If your grandkids have ever teased you about your lack of tech skills, you can show them this story – because the stereotype that older people aren’t interested in technology has been revealed as just that, a stereotype.
Far from not knowing your Facebook from your Instagram or being disinterested in the efficient the digital world can provide, the Digital Paradox for Seniors report found that older Australians beat many other demographics in their enthusiasm to embrace technology.
In fact, the only thing holding back older people from doing more with technology was the lack of opportunity to learn how. (That a bit of guidance is needed should be a surprise given today’s seniors were adults by the time mobiles landed on shelves, so haven’t spent their whole lives immersed in smart devices.)
“The lack of confidence is a myth,” Richard Scenna, co-founder of study sponsor YourLink, said of the 600 seniors surveyed for the report “It’s actually about a lack of learning opportunities tailored to them and their context.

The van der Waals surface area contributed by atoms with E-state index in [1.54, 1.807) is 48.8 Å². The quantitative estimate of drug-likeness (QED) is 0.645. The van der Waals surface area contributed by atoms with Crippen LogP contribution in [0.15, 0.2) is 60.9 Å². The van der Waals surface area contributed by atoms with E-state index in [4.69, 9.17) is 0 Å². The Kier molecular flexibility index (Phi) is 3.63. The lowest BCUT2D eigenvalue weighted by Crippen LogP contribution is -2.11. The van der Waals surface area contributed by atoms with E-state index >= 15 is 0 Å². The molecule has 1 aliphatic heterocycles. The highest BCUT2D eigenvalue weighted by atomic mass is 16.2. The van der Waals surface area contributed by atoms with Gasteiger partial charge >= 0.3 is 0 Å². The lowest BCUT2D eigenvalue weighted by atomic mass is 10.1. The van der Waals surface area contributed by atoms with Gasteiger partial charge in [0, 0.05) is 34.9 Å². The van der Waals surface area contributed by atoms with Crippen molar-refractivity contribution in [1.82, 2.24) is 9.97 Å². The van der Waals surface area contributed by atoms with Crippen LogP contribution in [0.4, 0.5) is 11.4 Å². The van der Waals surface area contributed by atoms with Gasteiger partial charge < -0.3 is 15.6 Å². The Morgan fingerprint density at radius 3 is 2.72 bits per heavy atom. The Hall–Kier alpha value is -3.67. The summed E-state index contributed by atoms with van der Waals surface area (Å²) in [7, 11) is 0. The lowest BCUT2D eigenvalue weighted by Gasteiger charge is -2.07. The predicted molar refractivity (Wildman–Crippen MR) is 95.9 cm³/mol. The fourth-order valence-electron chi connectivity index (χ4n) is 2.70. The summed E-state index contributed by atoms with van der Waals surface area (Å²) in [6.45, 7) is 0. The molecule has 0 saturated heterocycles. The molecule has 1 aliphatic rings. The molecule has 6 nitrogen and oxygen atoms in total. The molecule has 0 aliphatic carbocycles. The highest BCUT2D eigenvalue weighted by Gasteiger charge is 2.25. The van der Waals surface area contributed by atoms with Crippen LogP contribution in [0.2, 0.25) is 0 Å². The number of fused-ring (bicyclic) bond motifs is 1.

“When they are introduced to the technology, they are curious and engaged. They are also frustrated by the assumptions made about them and their readiness, or lack of, to participate.”
“The research shows that over 80 per cent of respondents rely on friends and family [to teach them],” Scenna added. “This support is often unavailable because of the time or distance and when [family members] are available, they are focused on ‘fixing’ not teaching. This doesn’t nurture the digital independence seniors value.”
According to the YourLink study, survey participants wanted to ensure they weren’t excluded from the digital wave and were keen to stay connected to society through technology. And they weren’t afraid to do so either, with the majority of research participants were confident when using technology.
If you feel like this but don’t know where to learn more, Scenna suggested getting the family together to teach each other how to use various devices or software, with both youngsters and their grandparents benefitting from the interaction.
This isn’t the first time researchers have busted the myth that older Aussies are out of touch when it comes to technology. This year the Senior Surfers report, released by National Seniors Australia, challenged the stereotype through an online survey of Aussie seniors.
The survey of more than 4,500 people, ranging in age from their 50s to their 90s, found 70 per cent used the internet every day and 40 per cent used Facebook daily.
Professor John McCallum, the CEO of National Seniors Australia, said at the time that the report findings challenged the portrayals of older adults as digitally illiterate and out-of-touch.
“There are just too many blanket statements that are very negative about older people’s skills,” he said.